The study of religious experience is academically and culturally fragmented. Religion is studied by psychologists, sociologists, cultural anthropoligists, philosophers and theologians. There are significant divisions between students who write inside a religious experience, like theologians and religious writers, and students who try to approach religion as a descriptive social science.
Irving Hexham writes about religion as an academic scientist. He has made some of his books available on line, as part of his New Religions Web site. His book, Understanding Cults and New Age Religions, discusses the persistence of myths and fragments of myths in modern culture:

What Maslow [the psychologist Abraham Maslow], in the context of Western modernity, calls peak experiences, others, in the context of non-Western traditions, call primal experiences. Traditional societies mediate the effects of vivid primal experiences through the use of rich mythologies that enable individuals to accept and seemingly understand their psychic condition. But modern man suffers from a fragmentation of belief that often leaves those who have primal experiences without any acceptable means of resolving the conflicts associated with primal realities.
In medieval Europe, people who encountered the primal saw visions of saints and the Virgin Mary. Hindus in India see the gods Krishna and Rama, Buddhists meet Bodhisattvas, and Muslims share visions of God. By contrast, in industrial society, people encounter raw experiences without readily available imaginative frameworks to give the experience content and meaning.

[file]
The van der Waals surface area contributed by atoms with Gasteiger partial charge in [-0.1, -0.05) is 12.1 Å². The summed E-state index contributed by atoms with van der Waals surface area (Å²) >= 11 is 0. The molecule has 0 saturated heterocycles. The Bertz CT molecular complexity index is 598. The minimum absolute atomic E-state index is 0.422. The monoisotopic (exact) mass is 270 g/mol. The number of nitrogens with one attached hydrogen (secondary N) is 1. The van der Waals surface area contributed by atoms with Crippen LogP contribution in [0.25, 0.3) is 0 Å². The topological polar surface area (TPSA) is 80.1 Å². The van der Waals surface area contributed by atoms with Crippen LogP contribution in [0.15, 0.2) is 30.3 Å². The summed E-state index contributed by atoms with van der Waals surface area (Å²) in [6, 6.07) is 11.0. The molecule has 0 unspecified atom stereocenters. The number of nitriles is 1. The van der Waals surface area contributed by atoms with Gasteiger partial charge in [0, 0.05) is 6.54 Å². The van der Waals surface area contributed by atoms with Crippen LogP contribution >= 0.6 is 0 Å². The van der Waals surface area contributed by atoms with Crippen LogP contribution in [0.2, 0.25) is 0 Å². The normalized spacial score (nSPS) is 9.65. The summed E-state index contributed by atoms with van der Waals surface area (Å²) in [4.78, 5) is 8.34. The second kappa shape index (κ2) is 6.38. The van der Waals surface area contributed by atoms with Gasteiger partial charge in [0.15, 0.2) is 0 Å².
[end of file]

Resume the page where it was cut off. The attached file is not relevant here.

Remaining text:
Industrial society has no body of shared beliefs, no common mythology. Its members hold onto a collection of disconnected beliefs and are vaguely familiar with fragments of many myths. The advantage that some new religions have in this situation is that they possess powerful integrated mythologies that accommodate primal experiences.
The mythologies of new religious movements are created out of numerous disjointed myths found in society generally. By weaving these unrelated myths into coherent wholes, new religions create a sense of continuity with society. Through the use of traditional myths, they are able to give themselves an apparent historical depth that legitimates their claims to be the carriers of a high culture.

Within that perspective, I would have to regard Sheldrake as expressing myths of personal power and insight. His interests in morphological fields and psychic animals blend neo-pagan nature myths and pseudo-science myths. His research into the psychic parrot is almost comical – it puts me in mind of the classic Monty Python’s Flying Circus sketch about the dead parrot.
Sheldrake doesn’t seem to be asking for money on his own web site, apart from advertising his books and lecture appearances although he seems to be connected with some other ventures that do try to sell something. Mainly, he presents himself as a legitimate scientist, unjustly reviled by a skeptical scientific establishment. He presents his theories as science, to take advantage of people’s trust in science and the scientific method, while preaching an essentially religious world-view. His science is speculative, and his theology is simply another warmed over episode from the Twilight Zone.